Cloud9IDE’s CPU usage

Cloud9 IDE is probably a nice web app, I haven't been able to use it yet since it doesn't load in Opera. While trying to show the "dashboard" it hangs while using 100% of the CPU. I'm still working on figuring out all the reasons why it hangs, here's just the first finding:

The high CPU usage is because they use a postMessage() based hack to avoid the default 4-10ms delay for setTimeout(). Have a look at this code (linewrapped by me):

	var timeouts=[];
	var messageName="zero-timeout-message";
	function setZeroTimeout(fn){
	function handleMessage(e){
				var fn=timeouts.shift();
return setZeroTimeout;

Whoever came up with this hack knew about setTimeout()'s minimum delay, and realised that a message event thread as opposed to a setTimeout() thread will run immediately after the script calling postMessage(). So, rather than calling setTimeout() they add the function to run to a queue and call window.postMessage('zero-timeout-message', '*'). The message thread picks up the queue and runs any pending functions.

There are probably interesting uses for this, if you're into performance optimisation. (Aside: is this tested in browsers without postMessage() support? The browser sniffing isn't exactly good-looking, and setTimeout() would likely throw a "wrong this object" error when setZeroTimeout() is called in browsers that do not run the fancy postMessage() code). Interesting use cases are things like animations and games that require a high frame rate. However, while the site is loading, the method(s) they are queuing will simply check if XHR requests are finished, and immediately queue the same check again if they are not..

Bypassing the browser's setTimeout() throttling and making the CPU spin at 100% in order to check that 4 files are done loading, may not be the best performance tradeoff after all. So basically, the fancy hack is used to keep the CPU usage high while waiting for XHR requests to finish ;).

15 thoughts on “Cloud9IDE’s CPU usage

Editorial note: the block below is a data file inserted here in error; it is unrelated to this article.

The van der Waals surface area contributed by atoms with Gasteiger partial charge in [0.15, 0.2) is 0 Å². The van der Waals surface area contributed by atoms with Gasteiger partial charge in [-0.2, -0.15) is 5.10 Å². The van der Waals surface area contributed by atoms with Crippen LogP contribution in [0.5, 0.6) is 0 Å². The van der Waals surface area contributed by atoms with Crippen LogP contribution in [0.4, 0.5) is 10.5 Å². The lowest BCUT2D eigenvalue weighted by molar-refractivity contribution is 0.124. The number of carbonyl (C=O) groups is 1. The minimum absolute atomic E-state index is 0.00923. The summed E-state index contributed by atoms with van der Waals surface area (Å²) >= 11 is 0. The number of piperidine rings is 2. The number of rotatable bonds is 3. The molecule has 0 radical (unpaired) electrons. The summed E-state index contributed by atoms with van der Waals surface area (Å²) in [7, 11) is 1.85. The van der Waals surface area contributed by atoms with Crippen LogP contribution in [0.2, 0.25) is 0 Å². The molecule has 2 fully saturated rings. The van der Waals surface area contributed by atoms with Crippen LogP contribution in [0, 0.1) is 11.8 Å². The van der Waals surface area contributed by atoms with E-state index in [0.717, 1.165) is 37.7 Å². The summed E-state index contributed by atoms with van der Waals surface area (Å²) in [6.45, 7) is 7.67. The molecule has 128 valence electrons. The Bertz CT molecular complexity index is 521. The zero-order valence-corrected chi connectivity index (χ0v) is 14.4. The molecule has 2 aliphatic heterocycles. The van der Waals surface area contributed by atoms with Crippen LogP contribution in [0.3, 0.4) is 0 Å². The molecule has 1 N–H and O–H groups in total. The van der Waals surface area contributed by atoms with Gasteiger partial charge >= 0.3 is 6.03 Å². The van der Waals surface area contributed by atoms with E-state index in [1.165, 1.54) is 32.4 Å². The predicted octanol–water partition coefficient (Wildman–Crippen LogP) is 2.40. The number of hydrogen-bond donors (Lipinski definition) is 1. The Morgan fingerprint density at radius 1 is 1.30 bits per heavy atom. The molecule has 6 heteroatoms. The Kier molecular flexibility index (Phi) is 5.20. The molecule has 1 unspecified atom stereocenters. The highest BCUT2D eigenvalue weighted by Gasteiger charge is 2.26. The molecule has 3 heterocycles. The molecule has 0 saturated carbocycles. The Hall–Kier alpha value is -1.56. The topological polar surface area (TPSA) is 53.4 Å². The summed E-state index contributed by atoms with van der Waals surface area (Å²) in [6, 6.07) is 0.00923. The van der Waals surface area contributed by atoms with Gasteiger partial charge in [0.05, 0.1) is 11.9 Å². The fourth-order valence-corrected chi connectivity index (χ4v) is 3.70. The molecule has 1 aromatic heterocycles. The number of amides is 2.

1. David Baron wrote about this awhile ago, so they probably found out about the hack directly or indirectly through that post. It's the sort of thing that seems usable for good, but the potential to use it for "bad" was enough that I personally wasn't going to broadcast the trick's existence for any random developer to pick up, with some fraction inevitably misusing it.

  2. Henri Sivonen writes:How sad to make this trigger on browser sniffing instead of window.postMessage sniffing.

  3. Originally posted by hallvors:

    setTimeout() would likely throw a "wrong this object" error when setZeroTimeout() is called in browsers that do not run the fancy postMessage() code)

    setTimeout will default to executing in the global scope… where it always executes. No problem really.Almost related: Here's an oddity with Opera's postMessage implementation not really being async: sure if I filed this one. I couldn't find a spec to support or disprove my expectations.

  4. Originally posted by fearphage:

    setTimeout will default to executing in the global scope… where it always executes. No problem really.

    Not quite sure if I follow you. If I do

    var x={};
    x.sTo(function(){}, 10);

    The (few) browsers I tested do indeed throw an error about an unexpected this object for setTimeout(). I don't think the Cloud9 code as-is will work in older browsers.

  5. The deeper ramifications of some hacks are still just "black magic" to me, so I tend to avoid experimentation…Of course if more browsers >.> had proper support for workers, this probably could have been avoided entirely? Or is there a worker context switch or something else that again slows it all down?

  6. >I haven't tested much but I have run into a case where Opera seems to run postMessage'ed async code parallel with normal code?I was wrong. That wasn't the case as long as I tested.

  7. Opera executes postMessage super fast. So fast that it doesn't redraw screen for about 10-50 postMessage async iterations. I wrote a blog post in Japanese, but the table is language-free. haven't tested much but I have run into a case where Opera seems to run postMessage'ed async code parallel with normal code?For animation purpose, I would recommend using img.onerror hack for standard browsers and script.onreadystatechange for IE. Of course, there is an option to use mozRequestAnimationFrame and webkitRequestAnimationFrame too (vendor specific, but better than hacks I guess).

  8. Originally posted by hallvors: